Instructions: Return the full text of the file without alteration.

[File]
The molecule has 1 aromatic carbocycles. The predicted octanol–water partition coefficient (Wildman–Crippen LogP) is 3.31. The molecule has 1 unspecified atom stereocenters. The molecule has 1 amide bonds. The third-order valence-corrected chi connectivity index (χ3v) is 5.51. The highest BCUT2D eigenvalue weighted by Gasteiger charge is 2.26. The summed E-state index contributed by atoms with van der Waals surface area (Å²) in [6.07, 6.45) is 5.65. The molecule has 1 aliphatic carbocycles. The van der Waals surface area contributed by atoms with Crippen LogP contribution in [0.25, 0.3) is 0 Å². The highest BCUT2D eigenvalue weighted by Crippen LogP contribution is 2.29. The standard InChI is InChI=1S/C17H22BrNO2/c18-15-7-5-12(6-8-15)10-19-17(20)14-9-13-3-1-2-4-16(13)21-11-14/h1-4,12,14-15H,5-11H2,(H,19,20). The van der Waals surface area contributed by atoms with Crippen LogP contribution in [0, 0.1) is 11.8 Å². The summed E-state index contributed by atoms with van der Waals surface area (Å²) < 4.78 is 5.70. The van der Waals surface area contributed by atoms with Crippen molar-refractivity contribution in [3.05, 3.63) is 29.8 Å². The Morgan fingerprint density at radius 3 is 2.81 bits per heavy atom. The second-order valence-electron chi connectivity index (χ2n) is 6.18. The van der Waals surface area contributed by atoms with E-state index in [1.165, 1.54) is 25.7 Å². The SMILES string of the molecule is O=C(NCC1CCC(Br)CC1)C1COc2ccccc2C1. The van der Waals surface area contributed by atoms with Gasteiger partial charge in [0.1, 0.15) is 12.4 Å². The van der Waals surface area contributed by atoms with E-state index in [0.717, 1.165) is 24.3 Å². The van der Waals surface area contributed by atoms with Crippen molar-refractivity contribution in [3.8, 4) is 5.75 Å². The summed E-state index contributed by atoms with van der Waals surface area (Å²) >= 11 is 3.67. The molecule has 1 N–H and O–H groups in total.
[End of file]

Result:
The molecule has 1 aromatic carbocycles. The predicted octanol–water partition coefficient (Wildman–Crippen LogP) is 3.31. The molecule has 1 unspecified atom stereocenters. The molecule has 1 amide bonds. The third-order valence-corrected chi connectivity index (χ3v) is 5.51. The highest BCUT2D eigenvalue weighted by Gasteiger charge is 2.26. The summed E-state index contributed by atoms with van der Waals surface area (Å²) in [6.07, 6.45) is 5.65. The molecule has 1 aliphatic carbocycles. The van der Waals surface area contributed by atoms with Crippen LogP contribution in [0.25, 0.3) is 0 Å². The highest BCUT2D eigenvalue weighted by Crippen LogP contribution is 2.29. The standard InChI is InChI=1S/C17H22BrNO2/c18-15-7-5-12(6-8-15)10-19-17(20)14-9-13-3-1-2-4-16(13)21-11-14/h1-4,12,14-15H,5-11H2,(H,19,20). The van der Waals surface area contributed by atoms with Crippen LogP contribution in [0, 0.1) is 11.8 Å². The summed E-state index contributed by atoms with van der Waals surface area (Å²) < 4.78 is 5.70. The van der Waals surface area contributed by atoms with Crippen molar-refractivity contribution in [3.05, 3.63) is 29.8 Å². The Morgan fingerprint density at radius 3 is 2.81 bits per heavy atom. The second-order valence-electron chi connectivity index (χ2n) is 6.18. The van der Waals surface area contributed by atoms with E-state index in [1.165, 1.54) is 25.7 Å². The SMILES string of the molecule is O=C(NCC1CCC(Br)CC1)C1COc2ccccc2C1. The van der Waals surface area contributed by atoms with Gasteiger partial charge in [0.1, 0.15) is 12.4 Å². The van der Waals surface area contributed by atoms with E-state index in [0.717, 1.165) is 24.3 Å². The van der Waals surface area contributed by atoms with Crippen molar-refractivity contribution in [3.8, 4) is 5.75 Å². The summed E-state index contributed by atoms with van der Waals surface area (Å²) >= 11 is 3.67. The molecule has 1 N–H and O–H groups in total.